Home / Undergrad / Major and Minor Programs / ∞ Major Programs /
Pure Mathematics
The Pure Mathematics Program is designed to provide broad training in basic modern mathematics including an introduction to the methods of rigorous mathematical proof and exposure to the major branches of mathematics: Algebra, Analysis, and Geometry/Topology.
The prerequisite to major in Pure Mathematics is one of the sequences 215 & 217, 255 & 217, or 295 & 296. Note that Math 216 is not intended for Mathematics majors.
All Pure Mathematics majors are also strongly encouraged to take Physics 140-141 and 240-241 and to acquire a working knowledge of a high-level computer language (e.g. Fortran, C, or C++) at a level equivalent to the completion of EECS 183.
The major program must include at least nine courses: four basic courses, four elective courses, and one cognate course as described below.
Basic Courses
The basic courses consist of one from each of the following groups completed with a grade of at least C-.
- Modern Algebra: Math 412 or 493
- Differential Equations: Math 256, 286, or 316
- Analysis: Math 351 or 451
- Geometry/Topology: Math 433, 490, or 590
More advanced students, such as those who have completed Math 396, may substitute higher lever courses with the approval of an advisor.
Following Math 215 all students intending to major in Pure Mathematics should elect Math 217 (Linear Algebra) rather than Math 216 (Introduction to Differential Equations). Math 216 is not intended for Mathematics majors, who generally take Math 316 (Differential Equations) after completing Math 217.
Elective Courses
The four elective courses must be chosen in consultation with an advisor to provide a cohesive program that explores an area of mathematics in some depth. There is a good deal of freedom here, but a random selection of courses may not satisfy this requirement. The courses should be chosen from the following list or have a course number of 600 or above. Math 289 is repeatable 1-credit courses and can be used to satisfy the elective requirement only in combinations totaling 3 credits.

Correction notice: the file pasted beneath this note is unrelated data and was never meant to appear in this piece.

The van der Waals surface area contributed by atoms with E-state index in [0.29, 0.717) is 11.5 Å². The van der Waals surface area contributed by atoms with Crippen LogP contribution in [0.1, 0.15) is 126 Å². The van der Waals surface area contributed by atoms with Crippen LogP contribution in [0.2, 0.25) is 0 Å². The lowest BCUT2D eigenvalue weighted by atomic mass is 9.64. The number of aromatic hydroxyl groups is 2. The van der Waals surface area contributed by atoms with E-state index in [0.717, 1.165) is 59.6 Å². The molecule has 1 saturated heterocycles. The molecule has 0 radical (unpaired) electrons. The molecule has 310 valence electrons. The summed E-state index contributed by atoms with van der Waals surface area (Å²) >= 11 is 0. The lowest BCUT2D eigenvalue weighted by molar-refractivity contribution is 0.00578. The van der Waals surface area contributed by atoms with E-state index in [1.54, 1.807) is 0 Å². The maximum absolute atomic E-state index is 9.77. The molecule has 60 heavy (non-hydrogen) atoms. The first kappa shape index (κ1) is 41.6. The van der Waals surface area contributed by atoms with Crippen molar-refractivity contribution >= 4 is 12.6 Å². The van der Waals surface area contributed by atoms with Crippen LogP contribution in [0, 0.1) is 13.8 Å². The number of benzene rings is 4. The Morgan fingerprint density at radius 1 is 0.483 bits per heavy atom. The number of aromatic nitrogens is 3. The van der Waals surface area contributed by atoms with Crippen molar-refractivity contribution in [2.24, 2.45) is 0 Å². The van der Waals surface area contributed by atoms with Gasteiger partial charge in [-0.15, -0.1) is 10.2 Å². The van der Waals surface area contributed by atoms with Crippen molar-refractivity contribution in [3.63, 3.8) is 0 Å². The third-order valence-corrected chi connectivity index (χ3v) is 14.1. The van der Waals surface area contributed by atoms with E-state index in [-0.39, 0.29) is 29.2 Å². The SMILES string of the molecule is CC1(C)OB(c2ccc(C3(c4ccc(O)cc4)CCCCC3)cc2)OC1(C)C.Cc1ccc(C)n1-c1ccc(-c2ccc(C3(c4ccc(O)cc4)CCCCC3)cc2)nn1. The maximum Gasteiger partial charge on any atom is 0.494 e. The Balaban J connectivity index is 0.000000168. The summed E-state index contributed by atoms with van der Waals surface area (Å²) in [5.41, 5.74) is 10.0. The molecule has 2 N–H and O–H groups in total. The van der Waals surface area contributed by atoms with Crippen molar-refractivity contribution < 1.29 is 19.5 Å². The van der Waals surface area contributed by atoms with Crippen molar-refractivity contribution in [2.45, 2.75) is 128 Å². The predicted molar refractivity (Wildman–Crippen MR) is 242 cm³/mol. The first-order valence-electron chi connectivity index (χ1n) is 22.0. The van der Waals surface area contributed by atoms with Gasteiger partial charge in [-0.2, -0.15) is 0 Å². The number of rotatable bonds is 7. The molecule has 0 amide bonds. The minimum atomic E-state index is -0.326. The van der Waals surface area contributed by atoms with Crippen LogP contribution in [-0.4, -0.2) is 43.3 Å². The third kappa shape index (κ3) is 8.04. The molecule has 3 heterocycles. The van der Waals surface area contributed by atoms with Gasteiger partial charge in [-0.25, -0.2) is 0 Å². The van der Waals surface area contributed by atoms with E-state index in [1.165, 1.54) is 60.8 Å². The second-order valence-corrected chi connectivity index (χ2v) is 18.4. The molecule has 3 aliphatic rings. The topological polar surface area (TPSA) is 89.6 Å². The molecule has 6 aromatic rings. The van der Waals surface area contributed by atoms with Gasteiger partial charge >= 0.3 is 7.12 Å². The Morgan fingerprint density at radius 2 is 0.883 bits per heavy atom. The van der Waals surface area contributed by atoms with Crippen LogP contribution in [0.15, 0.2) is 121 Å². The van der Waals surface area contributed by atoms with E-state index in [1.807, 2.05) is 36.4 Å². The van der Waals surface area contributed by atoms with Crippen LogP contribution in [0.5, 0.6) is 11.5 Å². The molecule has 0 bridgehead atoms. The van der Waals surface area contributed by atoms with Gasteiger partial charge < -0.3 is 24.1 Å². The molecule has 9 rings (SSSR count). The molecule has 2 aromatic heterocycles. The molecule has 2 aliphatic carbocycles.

289 Problem Solving 354 Fourier Analysis and its App. 389 Explorations in Mathematics 416 Theory of Algorithms 425 Introduction to Probability 437 Intro to Differential Manifolds 452 Advanced Calculus II 462 Mathematical Models 464 Inverse Problems 471 Introduction to Numerical Methods 481 Introduction to Mathematical Logic 498 Topics in Modern Mathematics 526 Discrete State Stochastic Processes 555 Intro to Complex Variables 557 Methods in Applied Math II 559 Topics in Applied Mathematics 562 Continuous Optimization Methods 565 Combinatorics and Graph Theory 571 Numerical Methods for Sci Comput. I 575 Intro to the Theory of Numbers 590 Intro to Topology 592 Intro to Algebraic Topology 594 Algebra II 597 Analysis II (Real) |
310 Elementary Topics 362 App of Calculus and Linear Algebra 404 Intermediate Differential Equations 423 Mathematics of Finance 433 Introduction to Differential Geometry 450 Advanced Mathematics for Engineers I 454 Boundary Value Problems for PDE 463 Mathematical Modeling in Biology 465 Introduction to Combinatorics 475 Elementary Number Theory 490 Introduction to Topology 525 Probability Theory 550 Introduction to Adaptive Systems 556 Methods of Applied Mathematics I 558 Ordinary Differential Equations 561 Linear Programming I 563 Advanced Mathematical Biology 567 Intro to Coding Theory 572 Numerical Methods for Sci. Comput. II 582 Introduction to Set Theory 591 General and Differential Topology 593 Algebra I 596 Analysis I (Complex) |
Cognate Courses
One cognate course should be chosen from some field other than mathematics. Almost any field is acceptable, but the course must be at the 300+ level and should have significant mathematical content, at least at the level of Math 215. A list of suggested courses is available in the Undergraduate Program office, but in all cases approval of an advisor is required.